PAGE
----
Published here with permission from The MOORE REPORT INTERNATIONAL - March/April 2001

The Moore Foundation, Box 1, Camas, WA 98607

How the Moore Formula Can Help All Families and Schools

by Dorothy Moore

For more than 30 years our research teams have been analyzing research on early childhood and discovering methods of education which are providing spectacular results for families who are following the philosophy which we have published in our books and publications. Parents and professionals have long ago labeled them the Moore Formula which addresses readiness, and a balance of study, work and service. All along we have been impressed by the significance of Malachi 4:5, 6 which many feel has been answered by the homeschooling movement. However, after reading Scripture, we are convinced that the principles can be used for all families and schools to help fulfill the Malachi/Elijah message.

READINESS. The principle of readiness says that children, especially boys, generally should not be sent to school until they are at least 8-10 years old. Would this apply to families who cannot for one reason or another homeschool their children? I think of a single parent with one small boy who believed as many do that her boy was too immature to be sent to traditional school. She had no other financial support than her regular day-time job, so she found good families who kept her boy during her work time, and she spent as much time as possible with him when she was at home. She had regular worship and Bible time with him, taught him how to cook, and worked with him to teach him how to work. She read to him from worthwhile, true books on nature, biographies and character-building stories. Unfortunately only traditional schools were available, so he didn't succeed as well as he would have, had he had the privilege of a Moore Formula school which would give his interests priority over a rote curriculum.

What can a school do about readiness? A number of years ago the primary teachers of the Nevada public schools invited us to come and talk about our book, Better Late Than Early, which they had read. Their policy was, especially for kindergarten, to persuade parents to keep their children at home for an extra year or plan on two years in kindergarten. There was also a school in Michigan which had a pre-kindergarten, a pre-first and a pre-second along with the regular grades, so a child could conceivably spend an extra two to six years before entering third grade. There was no "failure" involved and the first two years, especially, were true kindergarten style with hands-on learning experiences. A multi-grade primary room has often accomplished the same basic task of allowing a child to mature into his natural readiness for formal learning.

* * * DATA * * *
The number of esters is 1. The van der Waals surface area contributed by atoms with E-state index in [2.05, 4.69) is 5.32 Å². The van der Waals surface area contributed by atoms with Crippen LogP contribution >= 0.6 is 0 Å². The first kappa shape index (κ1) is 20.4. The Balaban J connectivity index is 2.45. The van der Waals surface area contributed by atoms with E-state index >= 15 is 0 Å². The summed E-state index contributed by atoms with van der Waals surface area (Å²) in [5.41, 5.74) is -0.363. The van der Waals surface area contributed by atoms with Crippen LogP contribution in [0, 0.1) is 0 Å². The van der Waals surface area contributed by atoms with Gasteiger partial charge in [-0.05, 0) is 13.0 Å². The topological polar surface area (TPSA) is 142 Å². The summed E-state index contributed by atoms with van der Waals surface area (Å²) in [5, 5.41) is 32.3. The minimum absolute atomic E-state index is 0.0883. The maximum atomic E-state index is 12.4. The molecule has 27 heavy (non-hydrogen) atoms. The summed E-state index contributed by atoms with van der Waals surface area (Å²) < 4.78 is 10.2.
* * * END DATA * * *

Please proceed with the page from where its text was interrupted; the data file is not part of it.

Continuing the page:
INTERESTS, APTITUDES AND ABILITIES. Classrooms do not have the luxury of one teacher to five or six children, as homeschool often does, but there are ways that even classroom teachers can adapt to the children's interests, aptitudes and abilities in their study. One way, especially with abilities, is to have the older or stronger students teach the younger or weaker students. Also, creative teachers can choose topics which are likely to interest any student, subjects with a lot of hands-on activities and experiments. A teacher in Maryland took her students out to the Chesapeake Bay to study pollution. They were fascinated, and found answers to their questions in reference books.

If a parent cannot homeschool his child, he can cooperate with the teacher by reading a library book to him about something he is studying at school or play an educational game on a subject in which he needs help.

WORK. If parents know the value of work for children, starting as soon as they can walk, children will prosper by learning how to be dependable and responsible and develop other character qualities.

If you doubt that students can spend several hours a day in practical work at school, investigate some working programs around the country. In California the Regional Occupational Program was started many years ago for delinquent students. It allowed students to go to school in the morning and work in various industries around the area in the afternoon. Because of labor union protests, they were not paid, but were supervised in whatever skill they needed. We visited one program in Modesto where we saw students working in Food Service, an Auto Body Shop, Service Stations and other industries. They turned out to be the best students in school, and soon a wide array of parents and students asked to be included in the program.

SERVICE. One of the hardest jobs a parent has to do is to help his children become unselfish for all humans are born selfish. One of the best ways for them to develop an unselfish spirit at home or in school is to provide service opportunities, where they help others without pay. Churches need volunteers and school children can always find worthwhile community projects.

It is no longer a secret that this kind of a program brings positive results. The biggest challenge is to convince parents that the efforts they expend to make these principles operate in their homes will bring results far better than they anticipated.